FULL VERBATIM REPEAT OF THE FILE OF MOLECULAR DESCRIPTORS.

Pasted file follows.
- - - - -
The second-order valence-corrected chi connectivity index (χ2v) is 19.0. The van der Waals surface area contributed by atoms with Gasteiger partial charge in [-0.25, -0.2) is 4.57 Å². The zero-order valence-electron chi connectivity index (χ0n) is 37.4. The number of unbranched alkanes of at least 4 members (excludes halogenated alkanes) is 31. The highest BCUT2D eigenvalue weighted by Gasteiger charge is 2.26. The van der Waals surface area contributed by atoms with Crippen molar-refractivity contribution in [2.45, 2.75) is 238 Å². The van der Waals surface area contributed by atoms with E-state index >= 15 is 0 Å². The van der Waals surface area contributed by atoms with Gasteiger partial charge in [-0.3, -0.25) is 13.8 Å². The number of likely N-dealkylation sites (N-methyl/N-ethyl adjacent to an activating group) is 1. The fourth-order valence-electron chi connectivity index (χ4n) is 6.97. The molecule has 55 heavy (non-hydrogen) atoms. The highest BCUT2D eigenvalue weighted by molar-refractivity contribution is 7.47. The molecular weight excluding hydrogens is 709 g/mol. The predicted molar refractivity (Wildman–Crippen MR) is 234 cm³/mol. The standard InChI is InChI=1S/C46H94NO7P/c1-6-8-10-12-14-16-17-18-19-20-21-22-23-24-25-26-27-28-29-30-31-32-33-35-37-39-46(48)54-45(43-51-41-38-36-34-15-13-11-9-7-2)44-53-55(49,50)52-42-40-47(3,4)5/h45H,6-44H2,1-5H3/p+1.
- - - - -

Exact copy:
The second-order valence-corrected chi connectivity index (χ2v) is 19.0. The van der Waals surface area contributed by atoms with Gasteiger partial charge in [-0.25, -0.2) is 4.57 Å². The zero-order valence-electron chi connectivity index (χ0n) is 37.4. The number of unbranched alkanes of at least 4 members (excludes halogenated alkanes) is 31. The highest BCUT2D eigenvalue weighted by Gasteiger charge is 2.26. The van der Waals surface area contributed by atoms with Crippen molar-refractivity contribution in [2.45, 2.75) is 238 Å². The van der Waals surface area contributed by atoms with E-state index >= 15 is 0 Å². The van der Waals surface area contributed by atoms with Gasteiger partial charge in [-0.3, -0.25) is 13.8 Å². The number of likely N-dealkylation sites (N-methyl/N-ethyl adjacent to an activating group) is 1. The fourth-order valence-electron chi connectivity index (χ4n) is 6.97. The molecule has 55 heavy (non-hydrogen) atoms. The highest BCUT2D eigenvalue weighted by molar-refractivity contribution is 7.47. The molecular weight excluding hydrogens is 709 g/mol. The predicted molar refractivity (Wildman–Crippen MR) is 234 cm³/mol. The standard InChI is InChI=1S/C46H94NO7P/c1-6-8-10-12-14-16-17-18-19-20-21-22-23-24-25-26-27-28-29-30-31-32-33-35-37-39-46(48)54-45(43-51-41-38-36-34-15-13-11-9-7-2)44-53-55(49,50)52-42-40-47(3,4)5/h45H,6-44H2,1-5H3/p+1.